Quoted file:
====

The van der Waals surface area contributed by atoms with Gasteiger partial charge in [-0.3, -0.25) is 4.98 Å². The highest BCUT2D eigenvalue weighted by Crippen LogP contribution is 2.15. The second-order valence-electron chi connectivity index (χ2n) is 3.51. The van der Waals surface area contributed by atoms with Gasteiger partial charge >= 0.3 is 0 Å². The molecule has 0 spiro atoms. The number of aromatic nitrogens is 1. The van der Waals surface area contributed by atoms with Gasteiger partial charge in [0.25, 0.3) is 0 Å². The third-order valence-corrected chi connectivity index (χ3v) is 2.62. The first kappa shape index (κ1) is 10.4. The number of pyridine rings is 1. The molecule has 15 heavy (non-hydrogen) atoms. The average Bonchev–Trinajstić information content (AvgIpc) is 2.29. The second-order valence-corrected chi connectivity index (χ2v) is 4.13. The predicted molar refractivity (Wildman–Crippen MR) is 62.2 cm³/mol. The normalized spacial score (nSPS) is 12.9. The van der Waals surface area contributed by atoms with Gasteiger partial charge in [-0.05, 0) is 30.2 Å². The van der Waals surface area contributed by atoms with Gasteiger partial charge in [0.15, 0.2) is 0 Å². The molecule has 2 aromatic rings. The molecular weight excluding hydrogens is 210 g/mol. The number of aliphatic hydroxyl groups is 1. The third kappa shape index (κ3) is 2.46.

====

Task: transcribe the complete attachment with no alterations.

The van der Waals surface area contributed by atoms with Gasteiger partial charge in [-0.3, -0.25) is 4.98 Å². The highest BCUT2D eigenvalue weighted by Crippen LogP contribution is 2.15. The second-order valence-electron chi connectivity index (χ2n) is 3.51. The van der Waals surface area contributed by atoms with Gasteiger partial charge >= 0.3 is 0 Å². The molecule has 0 spiro atoms. The number of aromatic nitrogens is 1. The van der Waals surface area contributed by atoms with Gasteiger partial charge in [0.25, 0.3) is 0 Å². The third-order valence-corrected chi connectivity index (χ3v) is 2.62. The first kappa shape index (κ1) is 10.4. The number of pyridine rings is 1. The molecule has 15 heavy (non-hydrogen) atoms. The average Bonchev–Trinajstić information content (AvgIpc) is 2.29. The second-order valence-corrected chi connectivity index (χ2v) is 4.13. The predicted molar refractivity (Wildman–Crippen MR) is 62.2 cm³/mol. The normalized spacial score (nSPS) is 12.9. The van der Waals surface area contributed by atoms with Gasteiger partial charge in [-0.05, 0) is 30.2 Å². The van der Waals surface area contributed by atoms with Gasteiger partial charge in [0.15, 0.2) is 0 Å². The molecule has 2 aromatic rings. The molecular weight excluding hydrogens is 210 g/mol. The number of aliphatic hydroxyl groups is 1. The third kappa shape index (κ3) is 2.46.